Mudcat Café message #882178 The Mudcat Café TM
Thread #56416   Message #882178
Posted By: Richard Bridge
04-Feb-03 - 09:12 AM
Thread Name: PEL - A Reply From An MP.
Subject: RE: PEL - A Reply From An MP.
Dear Greg

You have swallowed the Minister's shit.

I am working on the refutation of the usual rubbish from the DCMS, line by liine, with quotes and reasons.

About Happy Birthday, and a couple of other common ministerial errors, the new law is as follows: -

(i)        The Minister says one will not have to have a licence for a band to play at a private function, unless the function is thrown open to the public or entry is charged. He is wrong. If the wedding reception is at a "qualifying club" (even if entry is restricted to some members and their guests only) Schedule 1 para 1(2)(b) catches it. But it is much worse than that. Schedule 1 para 1(2)(c) also catches it if the "entertainment" is provided "for consideration and with a view to profit". "Entertainment" is defined in Para 2(1) as including any performance of live music in the presence of an audience". The words "for consideration" are given an artificial meaning by Para 1(4). The relevant parts for the purposes of this evaluation are that entertainment is deemed to be provided "for consideration" if and only if (a) any charge is made by a person concerned in the organisation…of that entertainment and (b) that charge is paid by some of the persons for whom the entertainment is provided. I comment that paragraph (a) plainly includes a bandleader, for by definition a bandleader organises a musical performance. Further the host, who will have paid the charge made by the bandleader, will be present and one of those entertained.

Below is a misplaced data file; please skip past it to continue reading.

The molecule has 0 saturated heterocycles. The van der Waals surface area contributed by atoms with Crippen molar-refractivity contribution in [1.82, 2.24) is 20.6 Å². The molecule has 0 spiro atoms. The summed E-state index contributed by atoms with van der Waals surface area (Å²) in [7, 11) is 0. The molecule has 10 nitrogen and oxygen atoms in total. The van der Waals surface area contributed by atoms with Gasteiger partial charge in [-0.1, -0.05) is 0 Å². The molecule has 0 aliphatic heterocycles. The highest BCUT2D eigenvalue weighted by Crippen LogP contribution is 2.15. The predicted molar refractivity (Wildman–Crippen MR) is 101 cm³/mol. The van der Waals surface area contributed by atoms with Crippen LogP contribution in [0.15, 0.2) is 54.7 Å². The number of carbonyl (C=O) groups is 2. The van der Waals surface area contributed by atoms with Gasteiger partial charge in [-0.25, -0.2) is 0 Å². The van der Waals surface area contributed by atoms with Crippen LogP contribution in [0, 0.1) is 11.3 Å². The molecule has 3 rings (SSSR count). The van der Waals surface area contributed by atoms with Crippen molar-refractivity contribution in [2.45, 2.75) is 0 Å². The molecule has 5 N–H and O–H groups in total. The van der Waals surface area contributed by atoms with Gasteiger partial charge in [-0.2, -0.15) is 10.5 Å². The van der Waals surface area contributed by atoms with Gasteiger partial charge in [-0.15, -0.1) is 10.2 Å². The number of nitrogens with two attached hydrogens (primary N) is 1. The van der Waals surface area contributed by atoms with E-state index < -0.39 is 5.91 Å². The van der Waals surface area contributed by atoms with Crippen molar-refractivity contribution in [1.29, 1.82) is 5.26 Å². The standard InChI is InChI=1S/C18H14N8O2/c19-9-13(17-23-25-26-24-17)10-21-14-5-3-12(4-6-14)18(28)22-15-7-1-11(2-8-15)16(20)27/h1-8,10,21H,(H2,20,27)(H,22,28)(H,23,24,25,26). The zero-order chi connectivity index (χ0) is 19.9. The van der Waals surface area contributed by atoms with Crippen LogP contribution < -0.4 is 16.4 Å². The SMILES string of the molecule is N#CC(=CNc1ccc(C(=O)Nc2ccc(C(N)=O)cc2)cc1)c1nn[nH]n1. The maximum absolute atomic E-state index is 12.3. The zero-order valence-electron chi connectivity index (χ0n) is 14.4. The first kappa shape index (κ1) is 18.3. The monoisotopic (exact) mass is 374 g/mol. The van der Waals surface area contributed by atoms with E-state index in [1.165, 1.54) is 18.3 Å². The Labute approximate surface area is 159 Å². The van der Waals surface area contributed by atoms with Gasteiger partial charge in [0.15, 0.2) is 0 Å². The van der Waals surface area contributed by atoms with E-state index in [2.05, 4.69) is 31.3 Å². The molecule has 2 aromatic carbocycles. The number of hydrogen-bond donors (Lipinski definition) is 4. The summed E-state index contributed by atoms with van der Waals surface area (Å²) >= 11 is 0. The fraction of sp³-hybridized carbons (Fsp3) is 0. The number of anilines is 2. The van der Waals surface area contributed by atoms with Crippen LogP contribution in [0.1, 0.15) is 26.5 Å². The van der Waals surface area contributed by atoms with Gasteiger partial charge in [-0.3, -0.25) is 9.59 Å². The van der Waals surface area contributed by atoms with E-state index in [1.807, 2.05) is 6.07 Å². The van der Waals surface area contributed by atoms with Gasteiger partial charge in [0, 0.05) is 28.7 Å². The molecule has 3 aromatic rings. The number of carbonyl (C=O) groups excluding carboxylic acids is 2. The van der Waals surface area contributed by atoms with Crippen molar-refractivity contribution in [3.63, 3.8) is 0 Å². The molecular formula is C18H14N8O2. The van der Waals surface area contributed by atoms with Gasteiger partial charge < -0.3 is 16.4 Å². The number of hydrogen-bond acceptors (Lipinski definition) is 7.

(ii)        The minister says that singing "Happy Birthday" in a restaurant will not be licensable. He is wrong. Plainly it is a performance of live music. Plainly it is in the presence of an audience, for by Para 2(1) an "audience" includes any spectators. When "Happy Birthday" is sung, the person to whom it is sung is an audience, and the rest of those present, even if not part of the same party, are spectators. In a restaurant or pub, the public or a section of the public will be present, and the singers know that and know that those others will be listening and amused. Therefore the entertainment is provided "to any extent for members of the public or a section of the public" (Para 1(2)(a)), and the purposes "include the purpose of entertaining that audience" (Para 2(1), at end). Since restaurateurs know this will happen they cannot be heard to say that they do not make the premises available for this purpose. The result, as the Minister says, may be "inconceivable", but it is what the words of the Bill say.

(iii)        The minister says that the testing of musical equipment in shops will not be licensable. He is wrong. The shop is open to the public. In most cases others will be present, and if the minister goes to music shops he will see that those testing equipment frequently if not always to a greater or lesser extent play to that audience. The rest of that argument follows as in para (iv) above. But further, the shop allows the equipment and its premises to be used for that testing. That takes us to Para 3, not Para 2. Under Para 2 "entertainment" includes "making music", and this is true whether or not an audience of others is present or is to be entertained. Thus the shop, in the words of Para 3 provides "facilities (the shop and the guitar and if at all amplifier, etc) for enabling persons to take part in [making music]". The rest of Para 3 imposes a condition for the making available of facilities to be licensable. That condition is that those taking part do so "for …purposes which include the purpose of being entertained". That is to say what is weighed is whether the players entertain themselves rather than others. First, those who play an instrument are entertained when doing so. It is why one does it. Second, the word "entertainment" must be read in the same sense throughout the paragraph (R-v- Bloxham, (1982)). "Entertainment" in context is defined to include "making music" and "being entertained" must therefore include making music. So if the intentions of the player include the intention to make music, the shop proprietor is caught. The Minister may well say that no rational person would expect that. I agree, but the effect of the drafting does indeed appear to be that irrational.